Despite the high number of papers on this subject, few of them discuss the efficiency of cellulose polymers available commercially. Therefore, the aim of the present work was to evaluate the suitability of different cellulose polymers to prepare theophylline matrix tablets able to assure controlled and well reproducible drug release profiles, also to verify release performances when soluble and insoluble fillers are used, as well as to study drug release profiles by fitting to kinetic models. The cellulose polymers hydroxypropylmethylcellulose (HPMC) and ethylcellulose (EC), the diluents lactose monohydrate and tribasic calcium phosphate, and the lubricant magnesium stearate were studied.



Reagents and Materials

Anhydrous theophylline (Ariston -98060278); hydroxypropylmethylcellulose - Methocel® K100M, Methocel® K100MPRCR, Methocel® K15MPRCR, Methocel® K4MPRCR, Methocel® K4M PR and Methocel® E4MCR (Dow Chemical, obtained from Colorcon Brazil), ethylcellulose - Ethocel® N10STD (Dow Chemical), lactose M200 (Henrifarma), tribasic calcium phosphate (Merck), magnesium stearate (Quimibrás Brazil), siliceous dioxide (Henrifarma) and polyvinyl pyrrolidone (PVP) - Kollidon® 30 (Basf). Anhydrous theophylline, 99.80% donated by Ariston, was used as standard in quantitative determinations. Monobasic potassium phosphate (Merck) and hydrochloric acid 37% (Merck) were of analytic reagent grade. All other reagents were special grade commercial preparations.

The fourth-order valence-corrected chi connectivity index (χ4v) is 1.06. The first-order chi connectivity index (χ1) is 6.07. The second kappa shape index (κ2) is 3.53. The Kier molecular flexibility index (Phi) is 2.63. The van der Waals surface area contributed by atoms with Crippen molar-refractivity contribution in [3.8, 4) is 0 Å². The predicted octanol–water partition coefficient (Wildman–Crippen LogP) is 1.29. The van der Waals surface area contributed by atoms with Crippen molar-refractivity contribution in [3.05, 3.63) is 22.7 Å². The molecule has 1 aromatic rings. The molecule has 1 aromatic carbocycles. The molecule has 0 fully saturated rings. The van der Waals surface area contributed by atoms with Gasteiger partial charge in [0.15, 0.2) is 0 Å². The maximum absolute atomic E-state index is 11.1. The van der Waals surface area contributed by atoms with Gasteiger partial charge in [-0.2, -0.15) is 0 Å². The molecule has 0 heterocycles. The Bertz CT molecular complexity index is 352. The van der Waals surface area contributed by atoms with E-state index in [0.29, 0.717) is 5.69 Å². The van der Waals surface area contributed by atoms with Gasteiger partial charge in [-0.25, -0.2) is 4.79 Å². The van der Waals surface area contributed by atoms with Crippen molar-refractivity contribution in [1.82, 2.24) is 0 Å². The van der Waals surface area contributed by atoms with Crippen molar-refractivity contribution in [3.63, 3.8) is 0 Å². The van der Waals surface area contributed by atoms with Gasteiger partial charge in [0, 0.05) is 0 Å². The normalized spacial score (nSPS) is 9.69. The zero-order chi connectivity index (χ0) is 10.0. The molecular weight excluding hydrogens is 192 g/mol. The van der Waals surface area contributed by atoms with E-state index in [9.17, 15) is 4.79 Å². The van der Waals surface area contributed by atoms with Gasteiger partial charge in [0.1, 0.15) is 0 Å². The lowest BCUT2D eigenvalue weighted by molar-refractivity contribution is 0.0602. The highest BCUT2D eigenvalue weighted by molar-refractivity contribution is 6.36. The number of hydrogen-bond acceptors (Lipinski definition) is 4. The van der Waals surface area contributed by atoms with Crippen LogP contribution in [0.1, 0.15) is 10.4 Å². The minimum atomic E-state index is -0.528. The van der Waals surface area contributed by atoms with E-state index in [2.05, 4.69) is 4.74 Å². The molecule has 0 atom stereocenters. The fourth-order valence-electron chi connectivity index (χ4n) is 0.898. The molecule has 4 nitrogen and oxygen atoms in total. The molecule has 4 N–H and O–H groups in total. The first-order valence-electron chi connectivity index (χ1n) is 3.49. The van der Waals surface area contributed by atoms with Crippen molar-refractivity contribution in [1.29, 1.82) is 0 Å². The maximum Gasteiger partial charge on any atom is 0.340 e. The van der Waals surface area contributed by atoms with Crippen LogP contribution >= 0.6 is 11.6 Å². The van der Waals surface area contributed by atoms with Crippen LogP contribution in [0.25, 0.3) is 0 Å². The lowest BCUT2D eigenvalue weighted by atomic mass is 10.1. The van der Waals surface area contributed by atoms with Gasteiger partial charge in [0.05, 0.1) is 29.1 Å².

Preparation of Theophylline HPMC and EC Matrix Tablets

Tablet formulations were prepared by direct-compression or wet granulation methods.

Batches from HPMC 1 to 5 were prepared by wet granulation and batches from HPMC 6 to 11 and EC were directly compressed. A schematic illustration of the preparation method of the sustained-release theophylline tablets is shown in Figure 1. For the direct compression method, the steps 3, 4, 5, and 6 were not included. The composition of the prepared tablets is listed in Tables I, II and III. Then, tablets (diameter, 10 mm) containing 200 mg of theophylline were obtained by the Fabbe single punch machine. The compression forces were adjusted for the different formulations to obtain similar tablet hardness.

Determination of theophylline from HPMC matrix tablets